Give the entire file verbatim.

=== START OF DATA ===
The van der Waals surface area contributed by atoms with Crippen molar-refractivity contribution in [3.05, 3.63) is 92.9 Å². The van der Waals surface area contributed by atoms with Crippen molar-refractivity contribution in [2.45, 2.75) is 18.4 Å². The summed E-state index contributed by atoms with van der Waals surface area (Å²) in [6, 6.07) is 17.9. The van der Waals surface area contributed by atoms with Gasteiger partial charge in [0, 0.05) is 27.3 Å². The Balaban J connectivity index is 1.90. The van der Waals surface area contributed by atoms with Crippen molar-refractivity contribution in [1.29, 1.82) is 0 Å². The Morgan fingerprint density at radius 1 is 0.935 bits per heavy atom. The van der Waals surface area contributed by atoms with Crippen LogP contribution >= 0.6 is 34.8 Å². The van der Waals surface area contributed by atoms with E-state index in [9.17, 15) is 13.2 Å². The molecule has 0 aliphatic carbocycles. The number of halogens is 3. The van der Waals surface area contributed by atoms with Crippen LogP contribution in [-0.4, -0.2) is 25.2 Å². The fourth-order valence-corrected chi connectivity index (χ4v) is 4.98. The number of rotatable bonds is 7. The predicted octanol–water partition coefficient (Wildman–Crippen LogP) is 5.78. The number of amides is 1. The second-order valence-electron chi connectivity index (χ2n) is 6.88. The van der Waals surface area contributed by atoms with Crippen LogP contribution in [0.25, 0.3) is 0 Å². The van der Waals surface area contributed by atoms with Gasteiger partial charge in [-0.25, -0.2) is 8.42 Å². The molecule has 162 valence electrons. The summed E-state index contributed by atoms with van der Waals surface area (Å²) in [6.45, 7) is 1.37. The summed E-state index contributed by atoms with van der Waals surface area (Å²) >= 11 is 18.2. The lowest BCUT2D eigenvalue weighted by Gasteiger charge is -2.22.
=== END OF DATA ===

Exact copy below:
The van der Waals surface area contributed by atoms with Crippen molar-refractivity contribution in [3.05, 3.63) is 92.9 Å². The van der Waals surface area contributed by atoms with Crippen molar-refractivity contribution in [2.45, 2.75) is 18.4 Å². The summed E-state index contributed by atoms with van der Waals surface area (Å²) in [6, 6.07) is 17.9. The van der Waals surface area contributed by atoms with Gasteiger partial charge in [0, 0.05) is 27.3 Å². The Balaban J connectivity index is 1.90. The van der Waals surface area contributed by atoms with Crippen molar-refractivity contribution in [1.29, 1.82) is 0 Å². The Morgan fingerprint density at radius 1 is 0.935 bits per heavy atom. The van der Waals surface area contributed by atoms with Crippen LogP contribution >= 0.6 is 34.8 Å². The van der Waals surface area contributed by atoms with E-state index in [9.17, 15) is 13.2 Å². The molecule has 0 aliphatic carbocycles. The number of halogens is 3. The van der Waals surface area contributed by atoms with Crippen LogP contribution in [-0.4, -0.2) is 25.2 Å². The fourth-order valence-corrected chi connectivity index (χ4v) is 4.98. The number of rotatable bonds is 7. The predicted octanol–water partition coefficient (Wildman–Crippen LogP) is 5.78. The number of amides is 1. The second-order valence-electron chi connectivity index (χ2n) is 6.88. The van der Waals surface area contributed by atoms with Crippen LogP contribution in [0.25, 0.3) is 0 Å². The van der Waals surface area contributed by atoms with Gasteiger partial charge in [-0.25, -0.2) is 8.42 Å². The molecule has 162 valence electrons. The summed E-state index contributed by atoms with van der Waals surface area (Å²) in [6.45, 7) is 1.37. The summed E-state index contributed by atoms with van der Waals surface area (Å²) >= 11 is 18.2. The lowest BCUT2D eigenvalue weighted by Gasteiger charge is -2.22.